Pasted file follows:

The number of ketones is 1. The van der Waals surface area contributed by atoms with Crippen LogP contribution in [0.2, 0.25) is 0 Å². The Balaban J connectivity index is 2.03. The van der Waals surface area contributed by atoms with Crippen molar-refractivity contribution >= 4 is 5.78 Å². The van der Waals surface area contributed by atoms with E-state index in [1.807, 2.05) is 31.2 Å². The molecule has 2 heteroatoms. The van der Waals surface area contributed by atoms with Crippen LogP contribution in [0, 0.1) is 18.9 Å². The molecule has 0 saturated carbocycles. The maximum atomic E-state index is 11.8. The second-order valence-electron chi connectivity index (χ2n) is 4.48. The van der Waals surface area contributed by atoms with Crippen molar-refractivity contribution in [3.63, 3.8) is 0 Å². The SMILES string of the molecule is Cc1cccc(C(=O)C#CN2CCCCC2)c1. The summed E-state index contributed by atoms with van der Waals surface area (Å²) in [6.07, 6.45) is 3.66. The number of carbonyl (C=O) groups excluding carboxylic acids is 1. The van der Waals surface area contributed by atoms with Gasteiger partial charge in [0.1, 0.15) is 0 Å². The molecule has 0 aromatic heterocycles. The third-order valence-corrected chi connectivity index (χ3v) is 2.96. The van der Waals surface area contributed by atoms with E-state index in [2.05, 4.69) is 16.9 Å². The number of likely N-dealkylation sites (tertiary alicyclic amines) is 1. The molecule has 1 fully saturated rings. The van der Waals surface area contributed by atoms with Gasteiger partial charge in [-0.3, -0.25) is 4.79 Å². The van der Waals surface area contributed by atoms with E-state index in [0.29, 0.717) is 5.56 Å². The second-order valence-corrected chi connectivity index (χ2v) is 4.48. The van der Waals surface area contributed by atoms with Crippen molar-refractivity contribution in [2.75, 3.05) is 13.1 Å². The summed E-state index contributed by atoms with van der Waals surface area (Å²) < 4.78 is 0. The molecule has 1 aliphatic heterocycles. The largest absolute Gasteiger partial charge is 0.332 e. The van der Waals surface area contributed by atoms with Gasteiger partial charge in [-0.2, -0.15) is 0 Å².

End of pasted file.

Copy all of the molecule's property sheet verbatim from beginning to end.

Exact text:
The number of ketones is 1. The van der Waals surface area contributed by atoms with Crippen LogP contribution in [0.2, 0.25) is 0 Å². The Balaban J connectivity index is 2.03. The van der Waals surface area contributed by atoms with Crippen molar-refractivity contribution >= 4 is 5.78 Å². The van der Waals surface area contributed by atoms with E-state index in [1.807, 2.05) is 31.2 Å². The molecule has 2 heteroatoms. The van der Waals surface area contributed by atoms with Crippen LogP contribution in [0, 0.1) is 18.9 Å². The molecule has 0 saturated carbocycles. The maximum atomic E-state index is 11.8. The second-order valence-electron chi connectivity index (χ2n) is 4.48. The van der Waals surface area contributed by atoms with Crippen molar-refractivity contribution in [3.63, 3.8) is 0 Å². The SMILES string of the molecule is Cc1cccc(C(=O)C#CN2CCCCC2)c1. The summed E-state index contributed by atoms with van der Waals surface area (Å²) in [6.07, 6.45) is 3.66. The number of carbonyl (C=O) groups excluding carboxylic acids is 1. The van der Waals surface area contributed by atoms with Gasteiger partial charge in [0.1, 0.15) is 0 Å². The molecule has 0 aromatic heterocycles. The third-order valence-corrected chi connectivity index (χ3v) is 2.96. The van der Waals surface area contributed by atoms with E-state index in [2.05, 4.69) is 16.9 Å². The number of likely N-dealkylation sites (tertiary alicyclic amines) is 1. The molecule has 1 fully saturated rings. The van der Waals surface area contributed by atoms with Gasteiger partial charge in [-0.3, -0.25) is 4.79 Å². The van der Waals surface area contributed by atoms with E-state index in [0.29, 0.717) is 5.56 Å². The second-order valence-corrected chi connectivity index (χ2v) is 4.48. The van der Waals surface area contributed by atoms with Crippen molar-refractivity contribution in [2.75, 3.05) is 13.1 Å². The summed E-state index contributed by atoms with van der Waals surface area (Å²) < 4.78 is 0. The molecule has 1 aliphatic heterocycles. The largest absolute Gasteiger partial charge is 0.332 e. The van der Waals surface area contributed by atoms with Gasteiger partial charge in [-0.2, -0.15) is 0 Å².